At long last, Intel gives users a peek at 64-bit Merced chip

At long last, Intel gives users a peek at 64-bit Merced chip

By Mark A. Kellner

Special to GCN

PALM SPRINGS, Calif.'At Intel Corp.'s Developer Forum here late last month, chairman and president Craig Barrett gave the first public demonstration of the long-delayed Merced processor, the first CPU in the company's 64-bit IA-64 architecture.

Barrett's demo used a notebook computer running a 64-bit version of Microsoft Windows. He said that Intel has begun shipping the first engineering units of the Merced and that systems incorporating it are due in mid-2000.

Barrett said he did not know the exact clock speed of the demonstration chip, but he added, 'I'm glad the damn thing is up and running.' The Merced chips will first go into servers and high-end workstations.

Intel and collaborator Hewlett-Packard Co. originally were supposed to have had the Merced and the IA-64 architecture ready in 1997. Barrett said that he was unhappy about the slips in production but that he was pleased about the number of equipment makers that have committed to build products using the Merced.

Intel officials said that along with the trial version of 64-bit Windows, the Merced also runs Linux, functioning as a Web server. Although Barrett acknowledged that Linux is a force in the marketplace, he downplayed the notion that open-source software represents the next move forward in computing technology.

'Linux has fans; Windows [NT] has fans,' he said. 'With Merced, we're working with eight different operating systems, as we did with the IA-32 processors.'

In a separate announcement, Microsoft Corp. said software developers can get ready for the 64-bit version of Windows, due in the first half of next year, by using the Windows 2000 software developer and driver developer kits available now.

Applications created with the tools can be recompiled for the 64-bit environment, Microsoft said.

In addition to the Merced news, the 2,500 hardware and software developers who attended the semiannual conference heard the latest on the Pentium III processor.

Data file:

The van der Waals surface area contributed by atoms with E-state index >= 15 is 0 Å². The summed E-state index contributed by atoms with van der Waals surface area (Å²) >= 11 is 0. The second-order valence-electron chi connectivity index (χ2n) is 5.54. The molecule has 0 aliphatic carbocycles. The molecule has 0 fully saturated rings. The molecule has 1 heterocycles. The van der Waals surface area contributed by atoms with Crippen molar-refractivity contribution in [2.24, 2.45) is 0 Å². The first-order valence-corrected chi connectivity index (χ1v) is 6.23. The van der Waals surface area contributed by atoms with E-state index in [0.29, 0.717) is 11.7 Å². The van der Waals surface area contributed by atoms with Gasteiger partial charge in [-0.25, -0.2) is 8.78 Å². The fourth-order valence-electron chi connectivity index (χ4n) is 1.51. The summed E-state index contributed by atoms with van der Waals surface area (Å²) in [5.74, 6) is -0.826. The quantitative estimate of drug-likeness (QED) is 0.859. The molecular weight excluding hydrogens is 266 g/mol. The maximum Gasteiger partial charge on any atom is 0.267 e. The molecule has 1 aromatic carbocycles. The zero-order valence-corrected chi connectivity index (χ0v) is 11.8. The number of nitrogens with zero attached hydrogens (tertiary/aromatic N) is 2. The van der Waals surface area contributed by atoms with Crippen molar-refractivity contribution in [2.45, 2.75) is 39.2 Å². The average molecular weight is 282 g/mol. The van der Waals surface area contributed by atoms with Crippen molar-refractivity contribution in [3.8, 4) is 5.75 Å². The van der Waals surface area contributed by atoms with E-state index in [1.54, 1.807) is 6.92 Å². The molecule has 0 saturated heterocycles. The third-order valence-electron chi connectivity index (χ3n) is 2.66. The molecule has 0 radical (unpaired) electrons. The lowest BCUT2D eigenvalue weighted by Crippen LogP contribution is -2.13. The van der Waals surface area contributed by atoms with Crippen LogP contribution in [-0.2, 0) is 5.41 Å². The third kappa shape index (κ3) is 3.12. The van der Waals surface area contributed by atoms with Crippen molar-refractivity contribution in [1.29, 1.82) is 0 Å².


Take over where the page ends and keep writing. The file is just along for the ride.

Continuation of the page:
Barrett surprised them when he said that the next-generation Pentium IIIs, code-named Coppermine, will be released next month and will have clock speeds of at least 700 MHz.

Look, but don't buy

Barrett and Pat Gelsinger, vice president and general manager of Intel's desktop products group, showed an 800-MHz Pentium III processor built through an 0.18-micron manufacturing process. They said it was the fastest standard processor Intel has ever shown running at room temperature, but they did not predict that Coppermine chips will be that fast.

Along with next month's launch, Intel is planning to release a mobile Pentium III version drawing on the Coppermine technology but optimized for portable systems, said Frank E. Spindler, vice president of the architecture business group and director of marketing for the mobile and handheld products group.

Spindler said Intel has large quantities of the new mobile processor, which will run at higher frequencies with lower power requirements than comparable Pentium II chips. The mobile chip will have a 100-MHz system bus and will come with a processor serial number for asset tracking and security.

More or less

He said the new processors will encourage more advanced operating systems and applications, allow richer multimedia with less overhead, and adjust to the differing bandwidths of in-office broadband and LAN connections and on-the-road dial-up modems, all without significantly reducing the quality or speed of 3-D rendering and other functions.

Spindler also mentioned two other developments due early next year. One is a specification for Pre-Boot Authentication Services, designed to activate biometric and key-based security devices before boot-up. An authentication failure would render a notebook PC unusable. The feature is designed to be a deterrent to theft, Spindler said.

The other advance, eagerly awaited by users and equipment makers, is the Bluetooth wireless communications technology designed for short-range communications at low power.

In an office, data access points could be used for connectivity. Though specified to run at 1 Mbps, Spindler said, his Bluetooth demonstration unit communicated at a rate of 700 Kbps, or almost half the rate of a 1.5-Mbps T1 line.

Despite ups and downs in the notebook market caused by supply problems related to LCDs, Spindler said he is bullish on the future of mobile computing. He said Intel, which employs 65,000 people, will use notebook PCs for 80 percent of its network clients by 2001, and he said he hears similar projections from large customers.

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